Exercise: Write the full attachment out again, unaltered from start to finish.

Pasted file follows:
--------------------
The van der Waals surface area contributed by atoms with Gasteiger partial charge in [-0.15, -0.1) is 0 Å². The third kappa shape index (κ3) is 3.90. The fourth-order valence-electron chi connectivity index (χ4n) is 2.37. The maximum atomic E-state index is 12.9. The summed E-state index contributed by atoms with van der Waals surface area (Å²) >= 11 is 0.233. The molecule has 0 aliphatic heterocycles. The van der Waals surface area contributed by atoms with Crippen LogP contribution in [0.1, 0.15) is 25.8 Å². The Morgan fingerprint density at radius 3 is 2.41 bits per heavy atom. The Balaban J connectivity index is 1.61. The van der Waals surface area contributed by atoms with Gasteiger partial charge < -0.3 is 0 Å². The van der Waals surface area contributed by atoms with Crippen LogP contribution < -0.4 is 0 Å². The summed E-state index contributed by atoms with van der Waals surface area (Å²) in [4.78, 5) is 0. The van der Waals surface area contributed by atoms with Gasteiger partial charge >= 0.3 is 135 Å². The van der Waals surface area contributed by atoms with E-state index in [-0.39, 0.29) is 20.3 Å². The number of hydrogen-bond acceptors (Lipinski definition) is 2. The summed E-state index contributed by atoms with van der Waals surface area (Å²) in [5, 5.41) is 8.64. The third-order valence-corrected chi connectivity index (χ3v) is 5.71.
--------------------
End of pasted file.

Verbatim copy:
The van der Waals surface area contributed by atoms with Gasteiger partial charge in [-0.15, -0.1) is 0 Å². The third kappa shape index (κ3) is 3.90. The fourth-order valence-electron chi connectivity index (χ4n) is 2.37. The maximum atomic E-state index is 12.9. The summed E-state index contributed by atoms with van der Waals surface area (Å²) >= 11 is 0.233. The molecule has 0 aliphatic heterocycles. The van der Waals surface area contributed by atoms with Crippen LogP contribution in [0.1, 0.15) is 25.8 Å². The Morgan fingerprint density at radius 3 is 2.41 bits per heavy atom. The Balaban J connectivity index is 1.61. The van der Waals surface area contributed by atoms with Gasteiger partial charge < -0.3 is 0 Å². The van der Waals surface area contributed by atoms with Crippen LogP contribution < -0.4 is 0 Å². The summed E-state index contributed by atoms with van der Waals surface area (Å²) in [4.78, 5) is 0. The van der Waals surface area contributed by atoms with Gasteiger partial charge >= 0.3 is 135 Å². The van der Waals surface area contributed by atoms with E-state index in [-0.39, 0.29) is 20.3 Å². The number of hydrogen-bond acceptors (Lipinski definition) is 2. The summed E-state index contributed by atoms with van der Waals surface area (Å²) in [5, 5.41) is 8.64. The third-order valence-corrected chi connectivity index (χ3v) is 5.71.